Wandering through the Lanes of La Paz
When you arrive into La Paz our representative will be waiting for you. They’ll drop you off at your colonial hotel in the centre of La Paz, within walking distance from the Witch’s Market and the San Francisco Cathedral. Since it’s impossible to know how your body will react to the altitude, there are no activities planned. If you feel okay, you can walk through the city and enjoy your stay at your own pace.
Sugar and Salt
After you arrive in Uyuni, you’ll have the rest of the day to explore this dusty little town – it isn’t much to look at, but there are a few restaurants and bars to keep you occupied. The following day you’ll travel with a small group by jeep, with an English-speaking guide, across the world’s largest salt lake. The surreal views of endless white salt against an electric blue sky make for some great pictures. In the afternoon you’ll be driven back to Uyuni where you’ll spend another night in the same hotel.
Searching through the Silver Mines
Potosí is an unassuming little town, so you may be surprised to learn that in the 17th century it was one of the richest cities in the world. Nowadays the Cerro Rico silver mine is almost depleted, and Potosí is no longer the affluent city it once was, however the grand colonial buildings remain. Potosí is also one of the world’s highest cities, at over 4000m elevation. You’ll notice the thin air as you climb the steep streets, so on arrival at the bus station it’s best to take a taxi to your hotel.
Tonight you’ll be staying in a small, comfortable hotel in the historic centre. The next morning you’ll be picked up for your tour into the silver mines. It can be very claustrophobic down here and you should be aware that you’re likely to be briefly exposed to numerous noxious gases as you wriggle through small spaces and hear the sound of dynamite explosions nearby. This is a working mine and a visit isn’t for the feint-hearted. If you’d rather skip the tour, just let us know.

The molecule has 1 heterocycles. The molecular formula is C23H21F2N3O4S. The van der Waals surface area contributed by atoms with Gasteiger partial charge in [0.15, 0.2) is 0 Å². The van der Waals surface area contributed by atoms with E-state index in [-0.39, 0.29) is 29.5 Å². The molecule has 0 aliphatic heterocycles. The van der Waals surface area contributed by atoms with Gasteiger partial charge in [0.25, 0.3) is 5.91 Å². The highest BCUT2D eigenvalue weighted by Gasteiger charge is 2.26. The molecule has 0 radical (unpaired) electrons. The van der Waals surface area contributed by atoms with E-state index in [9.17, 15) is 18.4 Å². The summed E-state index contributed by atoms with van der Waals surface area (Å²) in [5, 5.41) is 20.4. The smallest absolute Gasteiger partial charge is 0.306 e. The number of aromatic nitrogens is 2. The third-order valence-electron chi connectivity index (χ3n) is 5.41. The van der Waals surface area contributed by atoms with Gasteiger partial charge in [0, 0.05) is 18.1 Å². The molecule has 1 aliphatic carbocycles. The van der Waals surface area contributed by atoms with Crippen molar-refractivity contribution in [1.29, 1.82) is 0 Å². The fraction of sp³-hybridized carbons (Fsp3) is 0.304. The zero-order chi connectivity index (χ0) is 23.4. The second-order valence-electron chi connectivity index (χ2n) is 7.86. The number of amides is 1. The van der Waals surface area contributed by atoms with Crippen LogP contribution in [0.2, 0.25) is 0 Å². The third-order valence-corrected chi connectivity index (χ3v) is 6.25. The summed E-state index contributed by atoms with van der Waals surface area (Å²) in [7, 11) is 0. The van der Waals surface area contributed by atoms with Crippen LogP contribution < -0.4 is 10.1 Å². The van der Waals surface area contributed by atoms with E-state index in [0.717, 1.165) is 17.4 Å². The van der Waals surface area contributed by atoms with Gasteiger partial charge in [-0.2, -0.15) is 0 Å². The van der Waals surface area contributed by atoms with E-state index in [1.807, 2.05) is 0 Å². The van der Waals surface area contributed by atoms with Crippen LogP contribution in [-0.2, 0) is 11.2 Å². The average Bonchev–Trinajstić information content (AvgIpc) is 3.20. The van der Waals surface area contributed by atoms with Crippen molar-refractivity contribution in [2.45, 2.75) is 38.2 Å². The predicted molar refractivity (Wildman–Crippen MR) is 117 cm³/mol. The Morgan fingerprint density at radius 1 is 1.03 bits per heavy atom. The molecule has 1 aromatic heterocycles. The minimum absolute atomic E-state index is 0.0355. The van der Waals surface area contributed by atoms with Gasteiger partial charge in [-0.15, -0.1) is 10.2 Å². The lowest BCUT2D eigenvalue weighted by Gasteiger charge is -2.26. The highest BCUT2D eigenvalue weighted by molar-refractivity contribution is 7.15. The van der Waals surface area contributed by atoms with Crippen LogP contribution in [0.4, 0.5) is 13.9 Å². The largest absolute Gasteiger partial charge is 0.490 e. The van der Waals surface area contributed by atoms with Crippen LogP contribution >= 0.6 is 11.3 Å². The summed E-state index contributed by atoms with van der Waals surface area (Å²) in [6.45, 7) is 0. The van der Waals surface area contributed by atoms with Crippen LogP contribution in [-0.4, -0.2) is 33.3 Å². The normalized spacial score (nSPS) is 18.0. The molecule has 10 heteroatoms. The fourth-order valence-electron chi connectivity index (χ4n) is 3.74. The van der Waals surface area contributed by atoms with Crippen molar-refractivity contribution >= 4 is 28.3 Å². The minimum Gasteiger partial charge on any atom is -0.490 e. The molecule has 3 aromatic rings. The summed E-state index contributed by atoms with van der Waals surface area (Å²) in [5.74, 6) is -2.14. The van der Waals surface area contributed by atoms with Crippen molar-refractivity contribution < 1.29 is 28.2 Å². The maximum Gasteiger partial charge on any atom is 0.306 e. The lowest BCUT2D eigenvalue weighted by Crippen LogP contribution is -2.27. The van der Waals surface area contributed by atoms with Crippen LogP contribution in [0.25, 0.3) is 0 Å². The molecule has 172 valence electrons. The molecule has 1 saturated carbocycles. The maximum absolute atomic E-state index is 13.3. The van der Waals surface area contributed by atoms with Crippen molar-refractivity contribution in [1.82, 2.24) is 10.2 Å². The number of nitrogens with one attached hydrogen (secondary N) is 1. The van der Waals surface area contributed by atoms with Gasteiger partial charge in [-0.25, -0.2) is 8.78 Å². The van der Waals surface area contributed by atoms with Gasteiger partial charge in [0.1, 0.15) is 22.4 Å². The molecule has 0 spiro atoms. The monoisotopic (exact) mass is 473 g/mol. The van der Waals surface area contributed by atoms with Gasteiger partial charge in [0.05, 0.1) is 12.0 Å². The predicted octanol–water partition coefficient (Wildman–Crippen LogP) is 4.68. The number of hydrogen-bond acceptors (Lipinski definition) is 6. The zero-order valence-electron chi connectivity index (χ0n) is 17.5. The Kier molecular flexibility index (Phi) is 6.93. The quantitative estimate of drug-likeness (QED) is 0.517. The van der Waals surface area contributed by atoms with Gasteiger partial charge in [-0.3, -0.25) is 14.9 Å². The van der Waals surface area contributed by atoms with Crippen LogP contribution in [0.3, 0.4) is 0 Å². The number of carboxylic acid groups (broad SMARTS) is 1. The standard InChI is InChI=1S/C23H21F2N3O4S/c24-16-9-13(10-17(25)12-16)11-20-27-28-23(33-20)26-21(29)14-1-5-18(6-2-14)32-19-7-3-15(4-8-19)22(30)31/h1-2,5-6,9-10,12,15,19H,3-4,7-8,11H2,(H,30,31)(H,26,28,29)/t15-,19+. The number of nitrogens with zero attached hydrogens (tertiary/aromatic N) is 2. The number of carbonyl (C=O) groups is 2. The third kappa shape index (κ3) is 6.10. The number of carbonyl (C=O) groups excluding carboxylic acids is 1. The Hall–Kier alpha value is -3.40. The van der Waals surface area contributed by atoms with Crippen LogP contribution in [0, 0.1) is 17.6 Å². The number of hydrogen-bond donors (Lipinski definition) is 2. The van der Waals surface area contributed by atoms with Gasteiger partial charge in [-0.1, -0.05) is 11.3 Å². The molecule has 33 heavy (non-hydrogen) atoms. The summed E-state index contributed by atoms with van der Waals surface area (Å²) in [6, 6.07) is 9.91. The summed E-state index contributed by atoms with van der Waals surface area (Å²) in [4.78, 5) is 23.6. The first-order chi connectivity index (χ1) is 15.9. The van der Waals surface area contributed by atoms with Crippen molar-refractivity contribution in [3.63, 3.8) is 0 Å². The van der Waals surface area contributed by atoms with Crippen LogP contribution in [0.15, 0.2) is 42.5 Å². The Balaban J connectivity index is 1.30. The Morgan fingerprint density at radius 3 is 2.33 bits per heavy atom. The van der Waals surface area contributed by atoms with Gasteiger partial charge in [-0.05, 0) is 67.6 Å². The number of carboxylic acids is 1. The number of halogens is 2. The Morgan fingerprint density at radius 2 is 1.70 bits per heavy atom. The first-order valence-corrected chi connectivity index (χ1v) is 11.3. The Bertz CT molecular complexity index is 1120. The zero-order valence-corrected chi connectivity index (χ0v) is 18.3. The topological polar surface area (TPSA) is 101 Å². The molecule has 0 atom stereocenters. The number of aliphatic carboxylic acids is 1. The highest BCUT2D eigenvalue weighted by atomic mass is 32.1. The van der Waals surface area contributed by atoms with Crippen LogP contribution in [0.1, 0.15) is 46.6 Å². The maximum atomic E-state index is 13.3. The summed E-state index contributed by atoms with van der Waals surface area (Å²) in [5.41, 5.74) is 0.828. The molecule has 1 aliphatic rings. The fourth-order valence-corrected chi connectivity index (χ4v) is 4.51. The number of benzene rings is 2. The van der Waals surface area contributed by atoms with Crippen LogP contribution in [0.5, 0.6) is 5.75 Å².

Springtime in the White City
Sucre is the constitutional capital city of Bolivia and has an agreeable, colonial elegance. The central plaza is lined with pastel-coloured colonial buildings and waving palm trees, and the climate is pleasantly warm and sunny. You’ll spend two nights in a comfortable hotel in the city centre which includes breakfast. You can spend the day wandering round the old churches, monasteries, museums and markets.
Siesta in Santa Cruz
Santa Cruz is the most affluent city in Bolivia and due to its relatively eastern location it attracts a lot of Brazilian companies and students. The city has a buzzing, international atmosphere and a pleasant sub-tropical climate. On arrival at Santa Cruz airport you’ll be met and transferred to your hotel.
The city’s central plaza is just a short walk from your hotel, where you can find yourself a sunny spot at one of the many outdoor cafes and take in the colourful street scenes. Around the Mercado los Pozos you’ll find lots of street vendors and it’s a great place to shop for souvenirs. In the evening try ordering a typical Bolivian ‘pique a lo macho’ for dinner: strips of braised beef, onions and peppers in a spicy sauce served with chips.
In the Footsteps of Che
You’ll be picked up at your hotel for the three hour drive to Samaipata in the east Bolivian countryside, the rolling green hills are dotted with small villages. Notice how the traditional dress of the village girls and women is very different to the ponchos and bowler hats in the Bolivian highlands. You’ll spend two nights in a converted farm tucked away in a peaceful green valley.
The finca is run by a Dutch couple and the rooms have private bathrooms and breakfast is also included. On the third day you’ll be head off in the footsteps of Che Guevara. En route you’ll stay in the former post office in La Hiquera, explore Che’s hide out in the hills and get a feel for what life was like for him here. At the end of the trip you’ll be dropped off at your hotel in Santa Cruz.
A peek at your accommodation